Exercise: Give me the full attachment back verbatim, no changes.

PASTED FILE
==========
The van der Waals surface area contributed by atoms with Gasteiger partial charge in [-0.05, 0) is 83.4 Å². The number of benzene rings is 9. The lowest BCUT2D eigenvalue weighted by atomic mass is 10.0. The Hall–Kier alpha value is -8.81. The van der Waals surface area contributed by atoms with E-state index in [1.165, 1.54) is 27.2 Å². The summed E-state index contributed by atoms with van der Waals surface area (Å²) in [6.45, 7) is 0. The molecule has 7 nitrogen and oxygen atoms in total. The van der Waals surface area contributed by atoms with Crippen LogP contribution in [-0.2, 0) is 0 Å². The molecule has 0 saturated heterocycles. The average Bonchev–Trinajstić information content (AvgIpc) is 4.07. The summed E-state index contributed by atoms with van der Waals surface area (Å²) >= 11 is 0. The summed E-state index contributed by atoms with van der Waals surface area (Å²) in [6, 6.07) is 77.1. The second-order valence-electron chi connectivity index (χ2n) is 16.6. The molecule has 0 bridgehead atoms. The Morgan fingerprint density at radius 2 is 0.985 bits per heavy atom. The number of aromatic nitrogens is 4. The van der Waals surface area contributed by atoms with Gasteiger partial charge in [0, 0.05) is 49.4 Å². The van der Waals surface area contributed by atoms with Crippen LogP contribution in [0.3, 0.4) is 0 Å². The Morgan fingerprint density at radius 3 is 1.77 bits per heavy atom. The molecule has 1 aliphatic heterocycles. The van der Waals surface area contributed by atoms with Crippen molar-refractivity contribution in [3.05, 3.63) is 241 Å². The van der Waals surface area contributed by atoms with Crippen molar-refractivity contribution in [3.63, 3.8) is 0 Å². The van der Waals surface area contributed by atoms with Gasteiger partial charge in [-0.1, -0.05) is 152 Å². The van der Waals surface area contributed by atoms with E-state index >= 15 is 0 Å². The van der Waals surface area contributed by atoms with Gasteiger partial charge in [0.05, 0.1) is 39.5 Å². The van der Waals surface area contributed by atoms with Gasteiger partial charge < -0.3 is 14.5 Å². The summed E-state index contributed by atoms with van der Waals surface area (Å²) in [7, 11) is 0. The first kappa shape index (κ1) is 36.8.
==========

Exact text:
The van der Waals surface area contributed by atoms with Gasteiger partial charge in [-0.05, 0) is 83.4 Å². The number of benzene rings is 9. The lowest BCUT2D eigenvalue weighted by atomic mass is 10.0. The Hall–Kier alpha value is -8.81. The van der Waals surface area contributed by atoms with E-state index in [1.165, 1.54) is 27.2 Å². The summed E-state index contributed by atoms with van der Waals surface area (Å²) in [6.45, 7) is 0. The molecule has 7 nitrogen and oxygen atoms in total. The van der Waals surface area contributed by atoms with Crippen LogP contribution in [-0.2, 0) is 0 Å². The molecule has 0 saturated heterocycles. The average Bonchev–Trinajstić information content (AvgIpc) is 4.07. The summed E-state index contributed by atoms with van der Waals surface area (Å²) >= 11 is 0. The summed E-state index contributed by atoms with van der Waals surface area (Å²) in [6, 6.07) is 77.1. The second-order valence-electron chi connectivity index (χ2n) is 16.6. The molecule has 0 bridgehead atoms. The Morgan fingerprint density at radius 2 is 0.985 bits per heavy atom. The number of aromatic nitrogens is 4. The van der Waals surface area contributed by atoms with Gasteiger partial charge in [0, 0.05) is 49.4 Å². The van der Waals surface area contributed by atoms with Crippen LogP contribution in [0.3, 0.4) is 0 Å². The Morgan fingerprint density at radius 3 is 1.77 bits per heavy atom. The molecule has 1 aliphatic heterocycles. The van der Waals surface area contributed by atoms with Crippen molar-refractivity contribution in [3.05, 3.63) is 241 Å². The van der Waals surface area contributed by atoms with Crippen molar-refractivity contribution in [3.63, 3.8) is 0 Å². The van der Waals surface area contributed by atoms with Gasteiger partial charge in [-0.1, -0.05) is 152 Å². The van der Waals surface area contributed by atoms with E-state index >= 15 is 0 Å². The van der Waals surface area contributed by atoms with Gasteiger partial charge in [0.05, 0.1) is 39.5 Å². The van der Waals surface area contributed by atoms with Gasteiger partial charge < -0.3 is 14.5 Å². The summed E-state index contributed by atoms with van der Waals surface area (Å²) in [7, 11) is 0. The first kappa shape index (κ1) is 36.8.